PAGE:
A brief look into the work of Roger Sperry and his experiments with Split-brain patients, which led him to receive the Nobel prize in Physiology & Medicine in 1981.
Split-brain operations were first carried out in the 1940’s, to try and prevent attacks in a severe form of epilepsy that could not be treated by medication. This type of epilepsy involves an electrical discharge beginning in a specific area of the brain which then spreads quickly to other areas of the brain eventually attacking the forebrain, resulting in intense seizures that can lead to violent falls and potential serious injury with a loss of consciousness during an attack and amnesia throughout and after the attack. The split brain operation was devised to try and stop this spread from one side of the brain to the other and involved cutting the corpus callosum.
The Corpus callosum is a large mass of fibres connecting cortical areas on one side of the brain with cortical areas on the other side; it is the largest pathway in the brain and ensures communication between the two hemispheres of the brain. When the corpus callosum is severed in epileptic patients the electrical discharges are confined to one hemisphere, ensuring the epilepsy to be greatly reduced and leaving intact all other functions such as sensory, motor and cognitive functioning.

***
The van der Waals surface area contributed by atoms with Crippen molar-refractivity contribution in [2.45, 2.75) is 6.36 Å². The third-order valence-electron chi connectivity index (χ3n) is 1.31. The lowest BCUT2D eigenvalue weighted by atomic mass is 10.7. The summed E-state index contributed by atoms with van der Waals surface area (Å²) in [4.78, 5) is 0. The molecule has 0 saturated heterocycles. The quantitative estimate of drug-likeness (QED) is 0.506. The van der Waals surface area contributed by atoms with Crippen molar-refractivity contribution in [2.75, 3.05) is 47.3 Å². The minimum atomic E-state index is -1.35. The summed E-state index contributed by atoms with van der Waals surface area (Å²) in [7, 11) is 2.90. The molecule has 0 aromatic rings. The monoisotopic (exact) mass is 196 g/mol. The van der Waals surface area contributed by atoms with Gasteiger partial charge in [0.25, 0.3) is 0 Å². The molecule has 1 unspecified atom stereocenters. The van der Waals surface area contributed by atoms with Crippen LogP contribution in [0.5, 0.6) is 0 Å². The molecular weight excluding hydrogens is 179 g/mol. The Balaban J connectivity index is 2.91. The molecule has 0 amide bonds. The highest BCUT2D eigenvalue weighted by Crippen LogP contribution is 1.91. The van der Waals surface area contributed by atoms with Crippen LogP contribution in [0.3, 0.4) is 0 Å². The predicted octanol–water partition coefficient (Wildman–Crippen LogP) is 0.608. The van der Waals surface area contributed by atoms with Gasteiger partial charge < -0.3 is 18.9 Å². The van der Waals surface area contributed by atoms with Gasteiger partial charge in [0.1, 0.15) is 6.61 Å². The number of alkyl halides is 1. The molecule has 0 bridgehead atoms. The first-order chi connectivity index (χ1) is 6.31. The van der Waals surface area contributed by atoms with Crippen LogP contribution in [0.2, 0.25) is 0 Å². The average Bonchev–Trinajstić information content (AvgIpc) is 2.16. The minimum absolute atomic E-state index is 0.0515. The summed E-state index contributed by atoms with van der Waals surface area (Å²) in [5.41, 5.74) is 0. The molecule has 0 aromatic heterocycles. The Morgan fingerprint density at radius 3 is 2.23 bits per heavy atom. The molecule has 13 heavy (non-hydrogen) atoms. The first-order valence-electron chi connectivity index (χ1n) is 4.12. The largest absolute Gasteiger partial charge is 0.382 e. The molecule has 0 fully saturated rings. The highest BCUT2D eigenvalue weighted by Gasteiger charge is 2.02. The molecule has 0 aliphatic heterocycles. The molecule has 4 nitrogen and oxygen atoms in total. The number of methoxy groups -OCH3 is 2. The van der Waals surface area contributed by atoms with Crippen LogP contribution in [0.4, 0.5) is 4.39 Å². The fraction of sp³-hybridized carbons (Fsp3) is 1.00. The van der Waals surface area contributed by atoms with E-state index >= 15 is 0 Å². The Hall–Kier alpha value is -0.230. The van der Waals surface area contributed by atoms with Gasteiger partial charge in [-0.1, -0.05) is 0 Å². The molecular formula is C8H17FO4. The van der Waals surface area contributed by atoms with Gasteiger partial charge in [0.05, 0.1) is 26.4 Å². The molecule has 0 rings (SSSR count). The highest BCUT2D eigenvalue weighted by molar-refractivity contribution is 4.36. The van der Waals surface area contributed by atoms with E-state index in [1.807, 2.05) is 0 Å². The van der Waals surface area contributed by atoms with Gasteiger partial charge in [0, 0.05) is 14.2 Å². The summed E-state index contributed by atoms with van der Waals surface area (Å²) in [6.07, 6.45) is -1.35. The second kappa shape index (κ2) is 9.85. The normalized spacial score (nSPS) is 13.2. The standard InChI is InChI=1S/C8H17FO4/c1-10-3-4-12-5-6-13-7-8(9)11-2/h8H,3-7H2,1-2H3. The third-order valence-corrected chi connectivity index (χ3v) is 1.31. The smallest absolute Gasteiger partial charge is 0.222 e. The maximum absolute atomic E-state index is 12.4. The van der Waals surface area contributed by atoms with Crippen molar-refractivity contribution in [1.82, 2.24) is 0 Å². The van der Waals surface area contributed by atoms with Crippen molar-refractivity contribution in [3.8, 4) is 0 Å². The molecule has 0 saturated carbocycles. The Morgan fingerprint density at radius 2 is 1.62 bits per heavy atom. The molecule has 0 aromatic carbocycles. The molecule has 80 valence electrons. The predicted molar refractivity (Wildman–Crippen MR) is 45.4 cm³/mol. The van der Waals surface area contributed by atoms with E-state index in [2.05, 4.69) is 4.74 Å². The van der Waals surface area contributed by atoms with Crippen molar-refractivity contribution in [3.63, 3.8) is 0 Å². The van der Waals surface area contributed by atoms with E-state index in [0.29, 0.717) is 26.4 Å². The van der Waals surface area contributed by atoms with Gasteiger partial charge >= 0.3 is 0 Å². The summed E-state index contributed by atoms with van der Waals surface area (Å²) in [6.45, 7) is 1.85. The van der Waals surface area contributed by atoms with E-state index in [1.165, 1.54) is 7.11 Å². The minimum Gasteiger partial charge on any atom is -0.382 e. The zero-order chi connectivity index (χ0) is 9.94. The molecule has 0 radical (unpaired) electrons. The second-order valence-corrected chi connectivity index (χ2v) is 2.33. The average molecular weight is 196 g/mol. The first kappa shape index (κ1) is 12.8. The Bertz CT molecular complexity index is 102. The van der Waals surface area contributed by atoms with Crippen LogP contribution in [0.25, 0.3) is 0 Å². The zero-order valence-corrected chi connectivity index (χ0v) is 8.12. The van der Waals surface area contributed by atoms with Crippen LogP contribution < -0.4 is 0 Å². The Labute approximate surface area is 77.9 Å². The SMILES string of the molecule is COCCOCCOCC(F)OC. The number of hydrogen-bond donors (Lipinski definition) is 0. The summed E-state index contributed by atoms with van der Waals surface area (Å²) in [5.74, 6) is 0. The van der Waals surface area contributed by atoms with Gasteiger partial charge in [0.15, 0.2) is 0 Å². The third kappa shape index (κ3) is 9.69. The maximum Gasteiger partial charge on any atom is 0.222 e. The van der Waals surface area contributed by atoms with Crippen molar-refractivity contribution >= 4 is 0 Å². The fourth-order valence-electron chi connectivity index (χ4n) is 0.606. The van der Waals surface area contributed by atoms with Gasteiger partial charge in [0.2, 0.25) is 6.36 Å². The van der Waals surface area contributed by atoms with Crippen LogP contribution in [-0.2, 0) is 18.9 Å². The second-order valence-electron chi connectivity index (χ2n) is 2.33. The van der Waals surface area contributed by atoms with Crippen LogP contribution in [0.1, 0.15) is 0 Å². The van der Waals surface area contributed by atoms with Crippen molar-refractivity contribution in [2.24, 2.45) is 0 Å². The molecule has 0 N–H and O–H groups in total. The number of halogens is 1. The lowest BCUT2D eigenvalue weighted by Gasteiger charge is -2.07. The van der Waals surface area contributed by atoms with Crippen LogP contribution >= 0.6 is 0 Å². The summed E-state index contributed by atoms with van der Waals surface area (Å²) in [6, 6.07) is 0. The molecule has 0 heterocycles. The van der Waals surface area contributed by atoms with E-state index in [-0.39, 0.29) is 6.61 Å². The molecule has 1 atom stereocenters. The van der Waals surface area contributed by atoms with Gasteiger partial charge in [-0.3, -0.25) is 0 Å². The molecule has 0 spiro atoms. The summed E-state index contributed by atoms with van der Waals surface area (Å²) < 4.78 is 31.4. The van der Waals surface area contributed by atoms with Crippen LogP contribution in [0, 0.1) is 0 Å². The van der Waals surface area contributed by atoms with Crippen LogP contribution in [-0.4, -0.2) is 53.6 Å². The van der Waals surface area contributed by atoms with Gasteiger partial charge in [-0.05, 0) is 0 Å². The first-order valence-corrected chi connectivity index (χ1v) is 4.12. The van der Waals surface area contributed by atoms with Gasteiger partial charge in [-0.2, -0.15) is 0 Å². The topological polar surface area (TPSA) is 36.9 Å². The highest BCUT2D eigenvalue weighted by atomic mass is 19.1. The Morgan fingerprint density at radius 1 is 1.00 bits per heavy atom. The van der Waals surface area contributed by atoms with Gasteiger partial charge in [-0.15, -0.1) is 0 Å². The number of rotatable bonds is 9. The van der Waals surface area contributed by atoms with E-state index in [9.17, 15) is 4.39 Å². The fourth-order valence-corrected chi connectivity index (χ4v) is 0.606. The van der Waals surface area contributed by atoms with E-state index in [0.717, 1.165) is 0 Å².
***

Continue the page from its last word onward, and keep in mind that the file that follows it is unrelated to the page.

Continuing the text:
Roger Sperry became intrigued by this; he thought that the removal of the largest pathway in the brain must affect behaviour. He decided to devise a test based on the complex anatomy of the visual system; this system is more complex than any other system in the human body as the eyes are not directly crossed, the left side of each retina is connected to the left side of the brain and the right side of each retina is connected to the right side of the brain, since the retinal image is inverted the left side of the visual field connects to the right side of the brain and the right side of the visual field connects to the left side. In split-brain patients an image cannot pass to the other hemisphere as the corpus callosum has been cut.
The standard split-brain study devised by Sperry, involved a split-brain patient sitting in front of a screen that hides his or her hands from view. Behind the screen there are a few objects that the patient cannot see, the patient would focus their eyes on the centre of the screen and a word would be flashed up on the screen in their left visual field. The information from the left visual field is received by the non-verbal right hemisphere of the brain resulting in the patient not being able to tell the experimenter what they saw. The patient would then be asked to reach behind the screen with their left hand and pick out the object that corresponded with the word previously flashed on the screen. As the right hemisphere controls movement of the left side of the body, the left hand was able to pick out the correct object, even though the patient was unaware that they saw a word. As long as the object in the left hand is behind the screen and hidden from view, they were not able to say what the object was. This early study confirmed to Sperry that the left hemisphere controls reading and speech and the right hemisphere is not able to process verbal stimuli.